Glass, formed and shaped by fire,
transforms light to produce
the colors we see.
The fun begins when the sticks of colored glass are melted in the flame, and shaped into beads and other small items. The range of colors, shapes, and designs is infinite. I like to play transparent and opaque glass off against each other to create a sense of depth in the piece.
Most of my beads have organic designs, sometimes with layered dots of various colors. The surface of the bead can be manipulated with a tool to create swirls and other complex patterns.
The beads I make are combined in necklaces and bracelets, or into pendants and earrings. I enjoy the challenge of creating beads that go into my finished jewelry. Making my own beads allows me to make the beads I want to use in my final design. These beads are the stars of my pieces, with seed beads, metal beads, and crystals in secondary roles.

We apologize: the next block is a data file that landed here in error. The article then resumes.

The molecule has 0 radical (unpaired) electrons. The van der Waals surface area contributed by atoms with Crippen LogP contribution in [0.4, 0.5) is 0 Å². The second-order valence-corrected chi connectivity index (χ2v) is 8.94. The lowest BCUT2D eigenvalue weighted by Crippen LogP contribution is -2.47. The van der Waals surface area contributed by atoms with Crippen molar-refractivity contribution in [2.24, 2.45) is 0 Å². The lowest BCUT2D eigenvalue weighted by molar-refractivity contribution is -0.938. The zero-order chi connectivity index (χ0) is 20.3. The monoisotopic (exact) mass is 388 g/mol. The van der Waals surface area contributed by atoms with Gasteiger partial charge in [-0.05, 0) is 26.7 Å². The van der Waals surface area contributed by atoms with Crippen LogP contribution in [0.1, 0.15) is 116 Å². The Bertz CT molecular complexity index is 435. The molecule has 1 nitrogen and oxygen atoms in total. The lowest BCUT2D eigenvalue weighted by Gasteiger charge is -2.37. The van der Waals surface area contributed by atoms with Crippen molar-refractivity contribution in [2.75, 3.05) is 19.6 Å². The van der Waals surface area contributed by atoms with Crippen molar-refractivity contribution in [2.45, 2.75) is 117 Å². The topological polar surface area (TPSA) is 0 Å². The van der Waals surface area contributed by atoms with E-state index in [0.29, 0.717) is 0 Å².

My first experience with glass was in a scientific glassblowing class, making test tubes and condensers. Fun, but we only had clear tubing to work with. Years later I took hot glass workshops making paperweights, and was fascinated with the range of colors available. Fun, but not as easily set up for one person to do. At the same time, I was introduced to lampworking on a small torch to shape glass.
For a few years my beadmaking was limited to one-week workshops or weekend classes at Mendocino Art Center and Feather River Art Camp. In 2016 I set up my own workspace here in Gualala, and began making beads on my own. It’s a simple setup, requiring only an oxygen concentrator, a small propane tank, a torch, and a small kiln to anneal the finished beads. The glass I use in my beads comes from Italy in a rainbow of colors.
Fogline Studio is named for that ever-changing location where fog and sunlight meet along the coast. I am a member of the North Coast Artists Guild and the Gualala Art Center. I have exhibited at Art in the Redwoods for several years, receiving awards in the glass category. My work can be seen at the Dolphin Gallery in Gualala.